Despite the complications, he said, Israel has “streamlined the decision-making process” and authorized the army’s Central Command to begin removal of nine outposts within the next week.
“But we have to remember that it will be a difficult situation, and that we are doing this, placing this burden on the political and military establishments, at a time when the Palestinians are doing nothing — suicide-bombing attacks are continuing, the Palestinian Authority is not functioning, the civil functions are falling into chaos and anarchy.”
Mofaz said that when he first presented Sharon’s unilateral disengagement plan to Defense Ministry aides, he spelled out four prerequisites: that it increases security; that it wins American support; that it doesn’t preclude a return to the road map, and “finally, and this is critical, that we have a map of our national security interests,” so that “we don’t do things we will regret later.”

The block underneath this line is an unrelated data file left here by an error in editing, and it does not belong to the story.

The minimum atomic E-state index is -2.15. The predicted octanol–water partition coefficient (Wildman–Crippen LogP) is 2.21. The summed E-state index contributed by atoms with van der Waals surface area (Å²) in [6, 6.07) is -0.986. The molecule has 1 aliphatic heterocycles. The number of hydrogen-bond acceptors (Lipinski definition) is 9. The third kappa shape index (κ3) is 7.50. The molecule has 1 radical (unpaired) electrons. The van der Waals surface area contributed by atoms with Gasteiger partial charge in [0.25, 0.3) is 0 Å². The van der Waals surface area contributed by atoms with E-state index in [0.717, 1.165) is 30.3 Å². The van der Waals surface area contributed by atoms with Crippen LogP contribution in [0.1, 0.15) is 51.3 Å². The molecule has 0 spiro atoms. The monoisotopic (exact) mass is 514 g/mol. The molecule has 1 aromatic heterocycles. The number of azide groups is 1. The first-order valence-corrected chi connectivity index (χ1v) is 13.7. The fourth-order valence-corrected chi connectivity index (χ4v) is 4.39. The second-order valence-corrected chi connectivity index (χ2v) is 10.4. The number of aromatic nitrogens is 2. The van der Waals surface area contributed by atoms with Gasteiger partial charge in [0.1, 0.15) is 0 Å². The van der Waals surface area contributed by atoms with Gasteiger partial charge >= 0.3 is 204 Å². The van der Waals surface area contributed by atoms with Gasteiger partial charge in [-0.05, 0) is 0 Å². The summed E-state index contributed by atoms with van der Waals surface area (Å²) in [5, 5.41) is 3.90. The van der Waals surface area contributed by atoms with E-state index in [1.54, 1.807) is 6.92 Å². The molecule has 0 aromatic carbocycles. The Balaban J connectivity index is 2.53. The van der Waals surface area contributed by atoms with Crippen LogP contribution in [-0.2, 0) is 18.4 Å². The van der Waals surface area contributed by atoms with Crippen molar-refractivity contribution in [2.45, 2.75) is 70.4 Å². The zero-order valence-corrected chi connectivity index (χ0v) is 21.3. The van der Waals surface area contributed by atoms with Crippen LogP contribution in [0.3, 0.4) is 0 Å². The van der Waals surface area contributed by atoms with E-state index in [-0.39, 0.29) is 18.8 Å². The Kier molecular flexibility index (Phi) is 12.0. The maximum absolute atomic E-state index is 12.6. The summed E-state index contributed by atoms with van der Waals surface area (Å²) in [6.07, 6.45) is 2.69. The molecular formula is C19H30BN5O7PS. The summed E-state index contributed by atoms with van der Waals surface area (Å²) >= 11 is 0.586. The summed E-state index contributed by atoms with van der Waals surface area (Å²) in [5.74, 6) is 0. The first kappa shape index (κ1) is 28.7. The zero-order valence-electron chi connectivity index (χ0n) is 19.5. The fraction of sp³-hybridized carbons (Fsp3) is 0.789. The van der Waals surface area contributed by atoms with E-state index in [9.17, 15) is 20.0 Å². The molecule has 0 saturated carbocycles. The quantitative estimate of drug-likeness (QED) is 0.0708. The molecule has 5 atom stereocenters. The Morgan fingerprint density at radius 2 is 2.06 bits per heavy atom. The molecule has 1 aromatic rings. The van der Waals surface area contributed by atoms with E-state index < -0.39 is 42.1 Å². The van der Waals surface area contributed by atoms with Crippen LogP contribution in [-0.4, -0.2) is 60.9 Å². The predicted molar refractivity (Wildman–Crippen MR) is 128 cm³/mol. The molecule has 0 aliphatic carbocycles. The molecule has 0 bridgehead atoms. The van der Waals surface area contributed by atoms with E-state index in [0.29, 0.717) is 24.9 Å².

The Israeli public is ready for such a plan, Mofaz said, “because the current, frozen situation gives us the worst of all worlds: The terror continues, there is no diplomatic progress, and you don’t give any hope to the citizens of Israel.”
“Things are moving toward the center on both sides of the political fence,” he said. “If there was a referendum on a solution, or an Israeli proposal by which a Palestinian state or entity would be established — even against the Palestinians’ will — and we would delineate our borders and which settlement blocs we keep, I believe that most of the public would support it.”
Because of this growing centrism, he said, Sharon’s government enjoys broad public support and “is a very stable government, unless something dramatic happens.”
With reporting from Ha’aretz and the Jewish Telegraphic Agency.